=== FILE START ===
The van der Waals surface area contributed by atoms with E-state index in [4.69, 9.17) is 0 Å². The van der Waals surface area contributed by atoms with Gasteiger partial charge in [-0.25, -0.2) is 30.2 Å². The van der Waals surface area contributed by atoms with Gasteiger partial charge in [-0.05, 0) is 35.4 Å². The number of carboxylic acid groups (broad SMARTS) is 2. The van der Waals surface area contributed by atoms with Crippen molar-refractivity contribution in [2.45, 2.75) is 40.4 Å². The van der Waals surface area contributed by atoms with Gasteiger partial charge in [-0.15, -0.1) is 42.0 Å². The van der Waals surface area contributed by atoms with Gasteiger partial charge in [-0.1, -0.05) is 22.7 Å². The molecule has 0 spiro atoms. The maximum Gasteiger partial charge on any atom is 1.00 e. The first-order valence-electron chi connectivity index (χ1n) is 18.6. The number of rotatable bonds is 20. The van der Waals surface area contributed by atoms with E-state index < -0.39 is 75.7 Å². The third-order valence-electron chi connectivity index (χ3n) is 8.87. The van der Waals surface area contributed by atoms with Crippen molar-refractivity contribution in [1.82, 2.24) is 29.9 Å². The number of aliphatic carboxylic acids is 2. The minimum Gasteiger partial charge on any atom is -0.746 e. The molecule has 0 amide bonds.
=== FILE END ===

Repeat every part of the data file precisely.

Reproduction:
The van der Waals surface area contributed by atoms with E-state index in [4.69, 9.17) is 0 Å². The van der Waals surface area contributed by atoms with Gasteiger partial charge in [-0.25, -0.2) is 30.2 Å². The van der Waals surface area contributed by atoms with Gasteiger partial charge in [-0.05, 0) is 35.4 Å². The number of carboxylic acid groups (broad SMARTS) is 2. The van der Waals surface area contributed by atoms with Crippen molar-refractivity contribution in [2.45, 2.75) is 40.4 Å². The van der Waals surface area contributed by atoms with Gasteiger partial charge in [-0.15, -0.1) is 42.0 Å². The van der Waals surface area contributed by atoms with Gasteiger partial charge in [-0.1, -0.05) is 22.7 Å². The molecule has 0 spiro atoms. The maximum Gasteiger partial charge on any atom is 1.00 e. The first-order valence-electron chi connectivity index (χ1n) is 18.6. The number of rotatable bonds is 20. The van der Waals surface area contributed by atoms with E-state index < -0.39 is 75.7 Å². The third-order valence-electron chi connectivity index (χ3n) is 8.87. The van der Waals surface area contributed by atoms with Crippen molar-refractivity contribution in [1.82, 2.24) is 29.9 Å². The number of aliphatic carboxylic acids is 2. The minimum Gasteiger partial charge on any atom is -0.746 e. The molecule has 0 amide bonds.